Lifetime Achievement winner's company to perform 'Empty moves'

Jul. 10, 2014 @ 08:22 PM

If past performances of Angelin Preljocaj’s “Empty moves” are an indication, there will be no riots when his company, Ballet Preljocaj, performs “Empty moves (parts 1, 11 and 111)” at the American Dance Festival today (July 11) and Saturday at the American Dance Festival. Performances take place at the Durham Performing Arts Center.
This ADF program marks the U.S. premiere of part 111 and the U.S. premiere of all three parts performed together in one program.
Before today’s performance, Preljocaj, founder and artistic director of his company, will receive the Samuel H. Scripps/American Dance Award for Lifetime Achievement. Other honors include France’s Chevalier de la Legion d’Honneur and a New York Dance and Performance “Bessie” Award for his dance “Annociation.”
Born in Paris in 1957, Preljocaj lives in Aix-en-Provence, France, where his company is based.
While no negative audience responses are expected at ADF, the same cannot be said of Preljocaj’s inspiration for “Empty moves,” which happens to be avant-garde composer John Cage’s “Empty Words.” In the live recording of Cage, 65, reading Part III of this work at the Teatro Lirico in Milan, Italy, on Dec. 2, 1977, the sound of jeers from the audience can be heard. Accounts of this reading describe audience response as a riot as they screamed, hooted and otherwise protested.
(Longtime ADF audiences may recall that Cage’s “music” that co-existed, rather than went with, Merce Cunningham’s dances, proved puzzling at times and at other times delighted such as during Cunningham’s “Inlets 2,” when Cage and other musicians amplified the sound of water they poured into different seashells.)
The response of that Milan audience to Cage’s reading stemmed from the fact that many expected a musical performance and also because what Cage read made no sense. True, Cage had drawn his text from the journals of Henry David Thoreau. But Cage, using a chance method, randomly omitted sentences for Part 1, phrases for Part II, words for Part III and syllables for Part 1V. He read Part 111 at the Milan event, which lasted three hours.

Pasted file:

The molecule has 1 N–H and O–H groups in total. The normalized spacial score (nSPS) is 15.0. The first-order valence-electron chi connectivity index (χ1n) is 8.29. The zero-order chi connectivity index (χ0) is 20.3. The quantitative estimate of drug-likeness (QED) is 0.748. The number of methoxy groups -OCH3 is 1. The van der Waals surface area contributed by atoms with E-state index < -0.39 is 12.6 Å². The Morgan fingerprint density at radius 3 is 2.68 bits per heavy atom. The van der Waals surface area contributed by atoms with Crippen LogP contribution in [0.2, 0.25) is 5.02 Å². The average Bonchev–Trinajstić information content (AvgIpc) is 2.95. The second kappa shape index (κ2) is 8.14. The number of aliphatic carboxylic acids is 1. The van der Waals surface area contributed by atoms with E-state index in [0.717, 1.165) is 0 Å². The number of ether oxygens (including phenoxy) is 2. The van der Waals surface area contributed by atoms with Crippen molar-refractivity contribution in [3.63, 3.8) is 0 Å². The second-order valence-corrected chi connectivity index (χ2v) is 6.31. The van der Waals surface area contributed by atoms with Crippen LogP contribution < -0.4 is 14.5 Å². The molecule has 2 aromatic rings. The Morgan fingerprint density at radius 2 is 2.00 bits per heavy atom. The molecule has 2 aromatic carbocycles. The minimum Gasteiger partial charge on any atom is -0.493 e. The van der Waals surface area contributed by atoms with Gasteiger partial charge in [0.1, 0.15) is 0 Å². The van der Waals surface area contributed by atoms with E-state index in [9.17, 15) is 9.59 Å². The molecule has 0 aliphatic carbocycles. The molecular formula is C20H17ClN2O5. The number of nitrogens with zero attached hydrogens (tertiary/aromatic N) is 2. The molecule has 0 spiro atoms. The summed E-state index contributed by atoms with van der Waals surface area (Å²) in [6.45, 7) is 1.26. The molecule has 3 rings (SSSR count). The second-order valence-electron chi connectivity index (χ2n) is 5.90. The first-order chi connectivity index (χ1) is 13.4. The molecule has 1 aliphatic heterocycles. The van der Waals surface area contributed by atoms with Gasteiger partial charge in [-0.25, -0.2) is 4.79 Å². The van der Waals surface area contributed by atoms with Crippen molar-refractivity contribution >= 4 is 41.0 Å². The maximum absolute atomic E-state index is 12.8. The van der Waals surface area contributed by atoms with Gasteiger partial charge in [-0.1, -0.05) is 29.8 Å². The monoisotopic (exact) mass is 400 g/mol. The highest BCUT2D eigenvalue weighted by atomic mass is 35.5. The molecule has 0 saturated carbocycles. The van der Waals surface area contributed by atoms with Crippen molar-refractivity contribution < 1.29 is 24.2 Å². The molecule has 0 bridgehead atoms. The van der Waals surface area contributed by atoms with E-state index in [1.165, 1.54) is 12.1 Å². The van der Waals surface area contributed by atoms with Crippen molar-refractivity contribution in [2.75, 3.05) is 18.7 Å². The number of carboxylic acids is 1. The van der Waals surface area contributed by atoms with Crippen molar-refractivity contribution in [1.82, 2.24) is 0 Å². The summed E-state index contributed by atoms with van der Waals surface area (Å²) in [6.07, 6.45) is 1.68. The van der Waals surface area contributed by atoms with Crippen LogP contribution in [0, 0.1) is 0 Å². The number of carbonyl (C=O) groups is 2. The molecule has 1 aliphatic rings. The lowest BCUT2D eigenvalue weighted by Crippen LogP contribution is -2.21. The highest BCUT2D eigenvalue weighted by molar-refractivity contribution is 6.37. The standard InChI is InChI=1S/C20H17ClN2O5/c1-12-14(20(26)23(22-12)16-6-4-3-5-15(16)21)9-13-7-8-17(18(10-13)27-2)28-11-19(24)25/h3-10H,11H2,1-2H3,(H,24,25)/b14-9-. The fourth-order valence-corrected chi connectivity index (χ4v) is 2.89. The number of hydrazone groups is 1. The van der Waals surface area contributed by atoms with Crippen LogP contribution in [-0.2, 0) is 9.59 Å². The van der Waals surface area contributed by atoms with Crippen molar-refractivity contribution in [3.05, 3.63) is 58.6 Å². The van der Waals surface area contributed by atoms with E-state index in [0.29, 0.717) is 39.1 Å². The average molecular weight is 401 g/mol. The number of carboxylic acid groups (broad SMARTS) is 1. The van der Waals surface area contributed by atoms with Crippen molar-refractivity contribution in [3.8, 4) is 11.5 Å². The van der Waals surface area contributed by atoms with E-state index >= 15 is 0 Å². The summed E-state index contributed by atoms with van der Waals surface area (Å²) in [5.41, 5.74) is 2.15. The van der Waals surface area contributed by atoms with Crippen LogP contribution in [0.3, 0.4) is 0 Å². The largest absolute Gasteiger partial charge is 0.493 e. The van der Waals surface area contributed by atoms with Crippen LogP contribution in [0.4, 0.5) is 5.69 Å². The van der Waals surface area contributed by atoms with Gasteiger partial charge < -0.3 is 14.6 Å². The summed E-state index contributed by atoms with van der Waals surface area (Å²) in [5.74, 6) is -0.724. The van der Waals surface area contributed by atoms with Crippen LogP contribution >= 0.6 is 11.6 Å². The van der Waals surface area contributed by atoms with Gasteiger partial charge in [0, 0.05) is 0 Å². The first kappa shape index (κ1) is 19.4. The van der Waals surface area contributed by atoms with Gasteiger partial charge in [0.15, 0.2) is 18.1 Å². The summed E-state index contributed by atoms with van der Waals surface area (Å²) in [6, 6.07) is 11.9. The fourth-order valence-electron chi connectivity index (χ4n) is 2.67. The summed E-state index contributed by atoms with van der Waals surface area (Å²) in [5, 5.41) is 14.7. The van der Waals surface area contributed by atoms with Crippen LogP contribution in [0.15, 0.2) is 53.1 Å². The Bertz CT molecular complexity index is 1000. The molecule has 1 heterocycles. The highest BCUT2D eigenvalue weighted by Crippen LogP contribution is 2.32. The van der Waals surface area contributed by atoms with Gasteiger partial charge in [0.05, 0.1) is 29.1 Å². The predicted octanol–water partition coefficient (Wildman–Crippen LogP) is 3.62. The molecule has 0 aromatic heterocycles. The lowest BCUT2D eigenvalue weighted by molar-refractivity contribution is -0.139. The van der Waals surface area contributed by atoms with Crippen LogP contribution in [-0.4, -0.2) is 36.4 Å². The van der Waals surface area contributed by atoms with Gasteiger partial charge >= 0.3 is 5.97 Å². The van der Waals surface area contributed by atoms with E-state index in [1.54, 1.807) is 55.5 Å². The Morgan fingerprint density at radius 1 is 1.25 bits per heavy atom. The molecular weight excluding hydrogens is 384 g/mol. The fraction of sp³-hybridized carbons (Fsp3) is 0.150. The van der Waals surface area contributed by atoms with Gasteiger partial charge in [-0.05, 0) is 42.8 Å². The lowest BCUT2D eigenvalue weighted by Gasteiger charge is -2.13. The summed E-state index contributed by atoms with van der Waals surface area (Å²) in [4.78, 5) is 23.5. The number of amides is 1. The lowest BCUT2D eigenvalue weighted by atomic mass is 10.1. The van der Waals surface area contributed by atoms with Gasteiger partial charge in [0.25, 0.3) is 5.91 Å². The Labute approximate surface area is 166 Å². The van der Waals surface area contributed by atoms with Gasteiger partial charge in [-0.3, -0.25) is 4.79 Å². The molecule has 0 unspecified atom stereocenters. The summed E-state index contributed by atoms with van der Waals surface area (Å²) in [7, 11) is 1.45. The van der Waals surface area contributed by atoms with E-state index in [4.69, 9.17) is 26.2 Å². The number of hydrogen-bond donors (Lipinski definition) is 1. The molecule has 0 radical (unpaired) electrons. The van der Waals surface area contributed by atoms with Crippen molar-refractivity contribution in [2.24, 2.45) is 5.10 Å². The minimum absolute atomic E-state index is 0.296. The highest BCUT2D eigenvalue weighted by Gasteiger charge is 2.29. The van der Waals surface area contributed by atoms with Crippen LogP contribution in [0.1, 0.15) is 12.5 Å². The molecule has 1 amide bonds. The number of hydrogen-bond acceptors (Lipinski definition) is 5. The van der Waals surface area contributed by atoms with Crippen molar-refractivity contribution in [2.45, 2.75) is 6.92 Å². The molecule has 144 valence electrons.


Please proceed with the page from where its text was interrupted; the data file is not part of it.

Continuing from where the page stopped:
One writer described the reading as “a lonely wilderness of glottal sounds.”
Preljocaj uses Cage’s “Empty Words” as the sound for his dance, in which he, like Cage, takes an abstract approach. Movements by the four dancers tell no stories, express no emotions or themes. “My tools are bodies, space and time. I really like telling stories with dance … like “Snow White”, “Romeo and Juliet” … but it is essential to me to work on abstract forms as a laboratory. These two ways of working together work together,” Preljocaj said in an email.
For this reason and because Cage’s work has four parts, Preljocaj said he plans to finish his “Empty moves” by creating a fourth part.  “‘Empty moves’” is a kind of laboratory in which I can work, try and find new possibilities, new moves that can feed my other productions,” he added. For instance, he can experiment with innovative gestures.
There are also benefits to watching abstract dance as one critic noted in a review of “Empty moves, part 1,” published on April 6, 2006, in “Liberation.” “Watching their simple movements, feeling their weight when they lean on one another, without troubling to think about possible meanings or resonances, you relax. … It leaves you in peace without insisting that you weep or laugh,” the reviewer writes.
If this is true, ADF audiences, who are planning to come to this program, may anticipate some peace – and they won’t have to bring tissues or handkerchiefs.


WHAT: The American Dance Festival presents Ballet Preljocaj in “Empty moves, parts 1,11 and 111.
WHEN: at 8 p.m. today and Saturday.
WHERE: Durham Performing Arts Center.
TICKETS: Call 919-680-2787 or go to